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User Name Thread Name Subject Posted
Gibb Sahib Cotton screwing songs (16) Cotton screwing songs 31 May 18


I'm working on cotton screwing songs. My contention is that cotton screwing songs formed an _appreciably distinct_ repertoire. Let me say here that I think the broad assertion that any song could be put to a task is nonsense and even the extent of overlap between items of chanty repertoire between different tasks is greatly exaggerated by commentators after a certain point. It IS true that songs were not all rigidly fixed to a particular task, but this does not mean that it was random. I assert that there is a rhyme and reason to what chanties fit what tasks, with the main determining factor being form, rhythm, and meter. In order to see that, one has to consider the songs' musical aspects (and know the work actions, too).

Believing this to be the case, part of what identifies cotton screwing songs, in my opinion, is based on the musical form. Another part is indeed the happenstance of what was current/popular. I think that if we cross reference that songs alleged to be associated with cotton screwing and compare their musical traits we can see patterns emerge... and with it, a body of "cotton screwing songs" (loosely) emerges.

Even if one takes issue with my stated opinions or method, I hope one can still agree it's worthwhile to put all this cotton stuff in one place to focus on it and see what we might see!

I'm going to start by offering some songs that were ascribed to the *shipboard* chanty repertoire (i.e. avoiding, at the moment those specifically ascribed to cotton screwing) which, in documented texts, make such notable (and consistent) reference to cotton screwing that one can conjecture they were shared with or derived from the cotton screwing environment.

//
"My Dollar and a Half a Day (Lowlands)"

A dollar a day is a Hoosierís pay,
Lowlands, lowlands, a-way, my John,
Yes, a dollar a day is a Hoosierís pay,
My dollar and a half a day.

O was you ever in Mobile Bay,
A screwing cotton by the day?
(Whall 1913)
//

Iím bound away, I heard him say,
My lowlands away, my John;
A dollar and a half is a oozerís [hoosierís] pay,
                A dollar and a half a day.
(Sharp 1914)
//

"Roll the Cotton Down"

Oh, away down South where I was born,
Oh, roll the cotton down,
Away down South where I was born,
Oh, roll the cotton down.

A dollar a day is the white manís pay,
Oh, a dollar a day is the white manís pay,

I thought I heard our old man say. [Repeat]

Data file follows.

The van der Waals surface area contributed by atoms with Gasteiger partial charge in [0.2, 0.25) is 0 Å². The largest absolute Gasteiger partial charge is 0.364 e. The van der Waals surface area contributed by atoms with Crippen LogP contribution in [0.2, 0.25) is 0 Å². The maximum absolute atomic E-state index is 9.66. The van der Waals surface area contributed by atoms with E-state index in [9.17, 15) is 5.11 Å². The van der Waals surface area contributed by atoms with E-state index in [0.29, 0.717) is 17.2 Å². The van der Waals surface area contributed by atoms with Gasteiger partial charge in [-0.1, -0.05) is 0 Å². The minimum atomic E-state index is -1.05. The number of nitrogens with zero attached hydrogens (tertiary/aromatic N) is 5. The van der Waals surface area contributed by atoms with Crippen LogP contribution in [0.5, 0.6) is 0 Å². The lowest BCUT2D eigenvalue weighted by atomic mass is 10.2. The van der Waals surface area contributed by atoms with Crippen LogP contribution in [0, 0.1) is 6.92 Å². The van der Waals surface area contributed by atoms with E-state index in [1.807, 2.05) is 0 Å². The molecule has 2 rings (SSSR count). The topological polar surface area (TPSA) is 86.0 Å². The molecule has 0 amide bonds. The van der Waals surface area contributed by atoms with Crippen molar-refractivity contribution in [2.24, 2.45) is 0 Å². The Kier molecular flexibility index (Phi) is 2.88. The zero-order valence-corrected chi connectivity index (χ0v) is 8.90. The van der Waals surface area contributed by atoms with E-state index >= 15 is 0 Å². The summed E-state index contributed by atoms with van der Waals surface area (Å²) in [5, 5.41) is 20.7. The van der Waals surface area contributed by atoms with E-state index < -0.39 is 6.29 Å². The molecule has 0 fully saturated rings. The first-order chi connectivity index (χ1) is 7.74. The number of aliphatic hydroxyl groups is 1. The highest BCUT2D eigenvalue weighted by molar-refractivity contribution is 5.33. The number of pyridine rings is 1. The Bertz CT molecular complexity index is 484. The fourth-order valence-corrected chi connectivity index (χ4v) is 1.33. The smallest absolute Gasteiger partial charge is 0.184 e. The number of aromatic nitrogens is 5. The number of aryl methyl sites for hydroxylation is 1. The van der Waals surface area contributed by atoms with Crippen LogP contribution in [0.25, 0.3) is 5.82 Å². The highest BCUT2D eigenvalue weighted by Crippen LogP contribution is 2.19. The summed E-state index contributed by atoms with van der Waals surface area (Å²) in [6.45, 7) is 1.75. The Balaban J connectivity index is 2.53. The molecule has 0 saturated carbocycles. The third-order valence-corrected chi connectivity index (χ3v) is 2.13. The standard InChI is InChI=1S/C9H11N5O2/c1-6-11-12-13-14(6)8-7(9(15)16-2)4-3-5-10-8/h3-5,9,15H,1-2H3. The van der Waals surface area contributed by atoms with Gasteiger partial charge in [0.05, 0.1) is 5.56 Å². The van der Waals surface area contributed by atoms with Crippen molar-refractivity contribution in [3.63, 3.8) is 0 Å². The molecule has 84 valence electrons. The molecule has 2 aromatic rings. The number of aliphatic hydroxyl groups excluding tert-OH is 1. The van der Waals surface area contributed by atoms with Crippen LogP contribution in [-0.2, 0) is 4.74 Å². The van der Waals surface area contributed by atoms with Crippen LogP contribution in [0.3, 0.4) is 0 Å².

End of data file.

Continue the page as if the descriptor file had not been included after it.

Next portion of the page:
Weíre homeward bound to Mobile Bay. [Repeat]
(Leighton Robinson, 1951)
//

O have you been in New Orleans!
Roll the cotton down!
O-O-O, rolling cotton day by day
O roll the cotton down!

Itís there I worked on the old levee,
A-screwing cotton by the day
(Carpenter 1938)
//

"Long Time Ago"

Way down South where I was born,
Way ay ay yah,
Iíve picked the cotton and hoed the corn,
Oh a long time ago.

In the good old State of Alabamí ,
So Iíve packed my bag, and Iím going away,

When I was young and in my prime,
Oh, I served my time in the Black Ball Line.

Iím going away to Mobile Bay,
Where they screw, the cotton by the day.

Five dollars a dayís a white manís pay,
And a dollar and a half is a black manís pay.

When the ship is loaded, Iím going to sea,
For a sailorís life is the life for me
(Richard Maitland, 1951)
//


"Santiana"

I wish I were in old Mobile Bay,
Hooray, Santa Ana.
A-screwing cotton this blessed day.
All along the plains of Mexico.

Though Santa Ana has gained the day
A dollar a day is a niggerís pay.

But seven dollars is a white manís pay
For screwing cotton ten hours a day.
(Buryeson 1909)
//

"Hilo My Ranzo Way"

I'm Ranzo Jim from the Southern cotton growing belt
†††                 To me way, hay, oh hi o!
De sun am so hot dat you'd think a man would melt
†††                 And sing, Hilo, my Ranzo way

We picked all de cotton aní threw it in de basket,
Aní de boss said Ďtwas gíwine far up de Naragasket.

So I came right along into old Mobile Bay,
Where de niggaís all work in de cool ob de day.

A-screwiní cotton in de big shipís holí,
ďDatís all Iíd have to do,Ē so I was tolí.

De work was so hard dat I near done broke my back;
So dis niggaí wants a job befoí he gets de sack.

So Iíd like to sail on a little pleasure trip,
Where de work ainít so hard, on a Yankee sailing ship.
(Harlow 1962 - from the singing of a stevedore in 1878)
//

"Clear the Track" / "Good Morning Ladies All"

Was you ever in Mobile Bay?
                A hay! a hue! Ainít you most done?
A-screwing cotton by the day?
                A hay! a hue! Ainít you most done?
Oh, yes, Iíve been in Mobile Bay
A-screwing cotton by the day;
So clear the track, let the bullgine run,
With a rig-a-jig-jig and a ha-ha-ha,
Good morning ladies all!
(Eckstorm and Smythe 1927)


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